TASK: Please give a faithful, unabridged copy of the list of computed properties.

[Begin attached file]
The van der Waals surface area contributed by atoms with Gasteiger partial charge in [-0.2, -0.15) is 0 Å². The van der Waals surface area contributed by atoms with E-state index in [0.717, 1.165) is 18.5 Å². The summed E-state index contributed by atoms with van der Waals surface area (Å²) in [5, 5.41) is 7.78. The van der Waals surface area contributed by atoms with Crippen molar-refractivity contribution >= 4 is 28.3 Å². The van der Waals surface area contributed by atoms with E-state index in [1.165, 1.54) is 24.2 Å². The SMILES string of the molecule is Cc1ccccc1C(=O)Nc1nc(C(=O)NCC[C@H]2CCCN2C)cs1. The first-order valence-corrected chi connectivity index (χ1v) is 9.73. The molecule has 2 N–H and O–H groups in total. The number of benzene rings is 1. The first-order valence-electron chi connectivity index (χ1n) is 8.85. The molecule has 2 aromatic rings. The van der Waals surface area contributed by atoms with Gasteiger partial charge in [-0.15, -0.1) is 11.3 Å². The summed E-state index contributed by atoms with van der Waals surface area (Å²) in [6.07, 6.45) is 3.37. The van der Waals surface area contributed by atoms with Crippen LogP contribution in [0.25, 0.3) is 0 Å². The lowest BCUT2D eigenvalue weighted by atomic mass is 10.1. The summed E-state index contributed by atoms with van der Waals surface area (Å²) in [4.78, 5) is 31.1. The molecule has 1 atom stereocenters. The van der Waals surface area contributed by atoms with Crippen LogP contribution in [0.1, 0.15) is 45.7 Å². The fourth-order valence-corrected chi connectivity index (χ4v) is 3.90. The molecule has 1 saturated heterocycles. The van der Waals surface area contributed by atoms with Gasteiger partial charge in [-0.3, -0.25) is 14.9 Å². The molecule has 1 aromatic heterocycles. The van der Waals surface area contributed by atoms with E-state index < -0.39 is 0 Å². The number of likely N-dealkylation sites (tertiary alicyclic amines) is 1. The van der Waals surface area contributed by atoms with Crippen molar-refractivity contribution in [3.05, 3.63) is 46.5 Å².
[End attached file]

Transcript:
The van der Waals surface area contributed by atoms with Gasteiger partial charge in [-0.2, -0.15) is 0 Å². The van der Waals surface area contributed by atoms with E-state index in [0.717, 1.165) is 18.5 Å². The summed E-state index contributed by atoms with van der Waals surface area (Å²) in [5, 5.41) is 7.78. The van der Waals surface area contributed by atoms with Crippen molar-refractivity contribution >= 4 is 28.3 Å². The van der Waals surface area contributed by atoms with E-state index in [1.165, 1.54) is 24.2 Å². The SMILES string of the molecule is Cc1ccccc1C(=O)Nc1nc(C(=O)NCC[C@H]2CCCN2C)cs1. The first-order valence-corrected chi connectivity index (χ1v) is 9.73. The molecule has 2 N–H and O–H groups in total. The number of benzene rings is 1. The first-order valence-electron chi connectivity index (χ1n) is 8.85. The molecule has 2 aromatic rings. The van der Waals surface area contributed by atoms with Gasteiger partial charge in [-0.15, -0.1) is 11.3 Å². The summed E-state index contributed by atoms with van der Waals surface area (Å²) in [6.07, 6.45) is 3.37. The van der Waals surface area contributed by atoms with Crippen LogP contribution in [0.25, 0.3) is 0 Å². The lowest BCUT2D eigenvalue weighted by atomic mass is 10.1. The summed E-state index contributed by atoms with van der Waals surface area (Å²) in [4.78, 5) is 31.1. The molecule has 1 atom stereocenters. The van der Waals surface area contributed by atoms with Crippen LogP contribution in [0.1, 0.15) is 45.7 Å². The fourth-order valence-corrected chi connectivity index (χ4v) is 3.90. The molecule has 1 saturated heterocycles. The van der Waals surface area contributed by atoms with Gasteiger partial charge in [-0.3, -0.25) is 14.9 Å². The molecule has 1 aromatic heterocycles. The van der Waals surface area contributed by atoms with E-state index < -0.39 is 0 Å². The number of likely N-dealkylation sites (tertiary alicyclic amines) is 1. The van der Waals surface area contributed by atoms with Crippen molar-refractivity contribution in [3.05, 3.63) is 46.5 Å².